The Rabbis basically lived in the past, and thought of their present life as carrying out the laws that had been given in the past. They thought of Judea as the only proper place where the Shekinah Glory of God had dwelled. It was also the land where Jehovah had given David the instructions for building His Temple, it was the seat of the Sanhedrinn, and “the” place for learning and cultivation in the Jewish ways. In some respects, even the legal observances were different in Judea and Galilee.
It was only in Judea that Rabbis could be ordained by the laying on of hands; only there could the Sanhedrin in solemn session declare and proclaim the commencement of each month, on which the arrangement of the festive calendar depended. The wine for use in the Temple was brought exclusively from Judea, not only because it was better, but because the transport through Samaria would have defiled it because the Jews didn’t think of the Samaritans as worthy to be Jews. The Mishnah talks about the 5 towns from which the wine came that was used in the Temple. Similarly, the oil used was derived either from Judea, or brought from Peraea and crushed in Jerusalem.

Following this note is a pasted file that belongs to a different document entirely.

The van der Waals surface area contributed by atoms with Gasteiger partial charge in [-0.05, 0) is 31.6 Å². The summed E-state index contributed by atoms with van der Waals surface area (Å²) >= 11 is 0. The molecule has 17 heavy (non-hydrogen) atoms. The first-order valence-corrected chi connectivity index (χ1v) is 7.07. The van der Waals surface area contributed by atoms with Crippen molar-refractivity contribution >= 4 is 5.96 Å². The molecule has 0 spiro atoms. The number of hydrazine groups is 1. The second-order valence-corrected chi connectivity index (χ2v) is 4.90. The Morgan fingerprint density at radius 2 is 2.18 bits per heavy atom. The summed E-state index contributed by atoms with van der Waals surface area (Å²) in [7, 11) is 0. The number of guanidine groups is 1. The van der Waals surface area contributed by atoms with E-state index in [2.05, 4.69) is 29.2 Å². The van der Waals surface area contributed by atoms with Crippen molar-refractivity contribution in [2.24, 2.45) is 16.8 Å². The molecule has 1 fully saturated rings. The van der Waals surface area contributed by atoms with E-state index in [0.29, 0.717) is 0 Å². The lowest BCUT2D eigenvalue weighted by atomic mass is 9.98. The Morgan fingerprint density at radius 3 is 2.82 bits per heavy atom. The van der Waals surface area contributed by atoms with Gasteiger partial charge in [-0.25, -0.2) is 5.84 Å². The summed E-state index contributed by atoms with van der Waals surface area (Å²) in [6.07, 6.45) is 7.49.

There was a real question as to what cities were considered Jewish. This question was considered an extremely important one by the Rabbis and it occupied their earnest attention. According to Josephus, Judea extended along the sea-shore as far north as Ptolemais or Acco. There was discussion about Caesarea belonging to Judea. They finally included the city itself, but the harbor was not included and none of the other land around it. They may have decided to include it because so many celebrated Rabbis had settled there.